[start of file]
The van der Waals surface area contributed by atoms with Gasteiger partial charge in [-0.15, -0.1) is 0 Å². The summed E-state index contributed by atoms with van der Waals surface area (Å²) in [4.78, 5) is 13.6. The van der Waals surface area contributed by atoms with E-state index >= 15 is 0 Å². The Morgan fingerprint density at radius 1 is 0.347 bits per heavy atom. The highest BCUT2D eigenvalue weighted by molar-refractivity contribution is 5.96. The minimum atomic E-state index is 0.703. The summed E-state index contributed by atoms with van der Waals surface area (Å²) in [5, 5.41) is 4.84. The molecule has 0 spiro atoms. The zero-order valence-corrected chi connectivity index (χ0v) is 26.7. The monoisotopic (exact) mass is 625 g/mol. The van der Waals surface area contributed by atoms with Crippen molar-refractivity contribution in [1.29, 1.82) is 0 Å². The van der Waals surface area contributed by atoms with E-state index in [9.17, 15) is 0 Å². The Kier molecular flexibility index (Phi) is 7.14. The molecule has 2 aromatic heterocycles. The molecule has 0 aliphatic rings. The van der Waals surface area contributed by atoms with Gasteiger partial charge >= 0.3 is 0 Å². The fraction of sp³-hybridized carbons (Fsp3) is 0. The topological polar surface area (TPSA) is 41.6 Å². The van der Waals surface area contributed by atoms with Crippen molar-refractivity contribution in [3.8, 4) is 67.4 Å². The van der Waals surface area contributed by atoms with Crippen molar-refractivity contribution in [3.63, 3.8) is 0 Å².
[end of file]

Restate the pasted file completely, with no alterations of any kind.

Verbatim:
The van der Waals surface area contributed by atoms with Gasteiger partial charge in [-0.15, -0.1) is 0 Å². The summed E-state index contributed by atoms with van der Waals surface area (Å²) in [4.78, 5) is 13.6. The van der Waals surface area contributed by atoms with E-state index >= 15 is 0 Å². The Morgan fingerprint density at radius 1 is 0.347 bits per heavy atom. The highest BCUT2D eigenvalue weighted by molar-refractivity contribution is 5.96. The minimum atomic E-state index is 0.703. The summed E-state index contributed by atoms with van der Waals surface area (Å²) in [5, 5.41) is 4.84. The molecule has 0 spiro atoms. The zero-order valence-corrected chi connectivity index (χ0v) is 26.7. The monoisotopic (exact) mass is 625 g/mol. The van der Waals surface area contributed by atoms with Crippen molar-refractivity contribution in [1.29, 1.82) is 0 Å². The van der Waals surface area contributed by atoms with E-state index in [9.17, 15) is 0 Å². The Kier molecular flexibility index (Phi) is 7.14. The molecule has 2 aromatic heterocycles. The molecule has 0 aliphatic rings. The van der Waals surface area contributed by atoms with Gasteiger partial charge >= 0.3 is 0 Å². The fraction of sp³-hybridized carbons (Fsp3) is 0. The topological polar surface area (TPSA) is 41.6 Å². The van der Waals surface area contributed by atoms with Crippen molar-refractivity contribution in [3.8, 4) is 67.4 Å². The van der Waals surface area contributed by atoms with Crippen molar-refractivity contribution in [3.63, 3.8) is 0 Å².